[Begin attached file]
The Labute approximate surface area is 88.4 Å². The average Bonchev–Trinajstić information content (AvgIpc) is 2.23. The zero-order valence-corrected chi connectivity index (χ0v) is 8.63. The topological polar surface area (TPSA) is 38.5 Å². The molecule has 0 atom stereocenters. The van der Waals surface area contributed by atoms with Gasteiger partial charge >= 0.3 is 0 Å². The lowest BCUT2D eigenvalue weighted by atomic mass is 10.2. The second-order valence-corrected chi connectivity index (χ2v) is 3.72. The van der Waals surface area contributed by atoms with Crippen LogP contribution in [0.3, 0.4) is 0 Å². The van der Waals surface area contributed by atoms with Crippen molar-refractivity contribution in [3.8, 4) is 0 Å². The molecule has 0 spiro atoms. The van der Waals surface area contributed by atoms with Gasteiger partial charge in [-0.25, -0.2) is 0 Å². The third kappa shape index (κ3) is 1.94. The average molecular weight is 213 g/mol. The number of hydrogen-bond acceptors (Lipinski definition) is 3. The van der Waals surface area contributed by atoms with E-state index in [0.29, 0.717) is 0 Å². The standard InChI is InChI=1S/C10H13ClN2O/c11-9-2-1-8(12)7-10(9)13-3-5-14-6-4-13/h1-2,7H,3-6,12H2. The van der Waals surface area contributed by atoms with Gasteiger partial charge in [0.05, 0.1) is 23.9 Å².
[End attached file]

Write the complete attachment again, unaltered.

The Labute approximate surface area is 88.4 Å². The average Bonchev–Trinajstić information content (AvgIpc) is 2.23. The zero-order valence-corrected chi connectivity index (χ0v) is 8.63. The topological polar surface area (TPSA) is 38.5 Å². The molecule has 0 atom stereocenters. The van der Waals surface area contributed by atoms with Gasteiger partial charge >= 0.3 is 0 Å². The lowest BCUT2D eigenvalue weighted by atomic mass is 10.2. The second-order valence-corrected chi connectivity index (χ2v) is 3.72. The van der Waals surface area contributed by atoms with Crippen LogP contribution in [0.3, 0.4) is 0 Å². The van der Waals surface area contributed by atoms with Crippen molar-refractivity contribution in [3.8, 4) is 0 Å². The molecule has 0 spiro atoms. The van der Waals surface area contributed by atoms with Gasteiger partial charge in [-0.25, -0.2) is 0 Å². The third kappa shape index (κ3) is 1.94. The average molecular weight is 213 g/mol. The number of hydrogen-bond acceptors (Lipinski definition) is 3. The van der Waals surface area contributed by atoms with E-state index in [0.29, 0.717) is 0 Å². The standard InChI is InChI=1S/C10H13ClN2O/c11-9-2-1-8(12)7-10(9)13-3-5-14-6-4-13/h1-2,7H,3-6,12H2. The van der Waals surface area contributed by atoms with Gasteiger partial charge in [0.05, 0.1) is 23.9 Å².